And Dude. MinD. You write for a living. I’m completely jealous. I don’t have the drive to do journalism.

  • Ah, writing… I seem to have stumbled into the role as a writer, eh!

    I wonder if I should take lessons or attend workshops. Dunno. It seems to come easily enough — what do you learn at such things? Parts of speech? Effective ways of stringing together words to create an effect?

    Good luck though, and I guess I’ll know soon enough if I need to learn how to write, as I’m compiling a portfolio at the moment.

    I only ever did English up until I was 16 tho’, standard high school stuff. I blame my love of words!

    • It comes easy?? …. you need to visit http://notforrobots.blogspot.com … 😉

      A lot of what I’ll be doing is writing workshops, where I’ll take my pieces, read them, listen to others, and then we all comment and basically sort of help each other out…. Some of the classes will also discuss aspects of editing, publishing and the like… With any art course, it’s more about practice I guess.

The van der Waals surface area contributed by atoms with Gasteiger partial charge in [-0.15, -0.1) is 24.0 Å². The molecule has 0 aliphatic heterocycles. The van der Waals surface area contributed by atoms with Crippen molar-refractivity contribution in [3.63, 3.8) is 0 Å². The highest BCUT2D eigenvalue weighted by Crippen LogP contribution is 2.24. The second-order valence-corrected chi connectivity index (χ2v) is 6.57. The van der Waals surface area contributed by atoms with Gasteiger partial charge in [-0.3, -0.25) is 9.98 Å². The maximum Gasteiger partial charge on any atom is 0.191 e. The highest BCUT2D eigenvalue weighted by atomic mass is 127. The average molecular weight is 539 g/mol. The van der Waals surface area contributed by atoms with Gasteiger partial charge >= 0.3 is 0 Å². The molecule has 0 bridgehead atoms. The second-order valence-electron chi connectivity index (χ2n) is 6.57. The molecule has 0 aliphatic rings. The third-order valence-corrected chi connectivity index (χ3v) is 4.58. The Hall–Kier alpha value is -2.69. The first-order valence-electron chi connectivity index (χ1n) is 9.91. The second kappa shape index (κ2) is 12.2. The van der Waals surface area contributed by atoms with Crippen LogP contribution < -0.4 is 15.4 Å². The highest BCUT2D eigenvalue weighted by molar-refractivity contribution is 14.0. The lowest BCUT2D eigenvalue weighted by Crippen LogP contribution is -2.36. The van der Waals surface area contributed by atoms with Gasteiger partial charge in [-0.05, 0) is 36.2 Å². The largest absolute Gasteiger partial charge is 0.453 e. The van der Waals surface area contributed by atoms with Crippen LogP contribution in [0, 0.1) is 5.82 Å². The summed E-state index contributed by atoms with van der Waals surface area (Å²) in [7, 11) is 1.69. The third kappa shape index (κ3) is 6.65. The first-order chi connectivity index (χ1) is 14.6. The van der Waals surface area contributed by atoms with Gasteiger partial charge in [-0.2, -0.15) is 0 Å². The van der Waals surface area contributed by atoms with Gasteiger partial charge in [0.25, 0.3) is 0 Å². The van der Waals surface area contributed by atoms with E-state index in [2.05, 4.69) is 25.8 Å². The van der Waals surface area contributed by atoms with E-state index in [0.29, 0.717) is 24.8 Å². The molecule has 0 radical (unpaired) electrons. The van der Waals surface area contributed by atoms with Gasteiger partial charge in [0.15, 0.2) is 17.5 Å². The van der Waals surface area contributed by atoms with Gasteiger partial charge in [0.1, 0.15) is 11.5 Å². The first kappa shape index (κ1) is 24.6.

• You have to take classes before one can be considered non-robot? That doesn’t sound quite right…

    • No… it’s the whole “writing comes easy” thing that makes you a robot… 😛

  • Dani

    There’s lots of debate about the usefulness of writing workshops…it’s the norm, but it can be a bit grabass, esp. if no one in the group knows what they’re doing. In many ways it’s more about building a community, and finding sounding boards that you trust – a handful of people who can help you revise, revise, revise. The best readers will offer broad suggestions, and allow the writer to find their own solutions for the piece in question.

  • Oh man.
    I’ve been having this protracted conversation (see my MFA v. J-school battle). It’s driving myself crazy.

    Saw your comment on the MFA blog – I would love to know what you think of the Stanford online courses.

    • No problem! The class starts on June 22, I’m sure I’ll be blogging about it. I’m taking the Fiction for Publication course…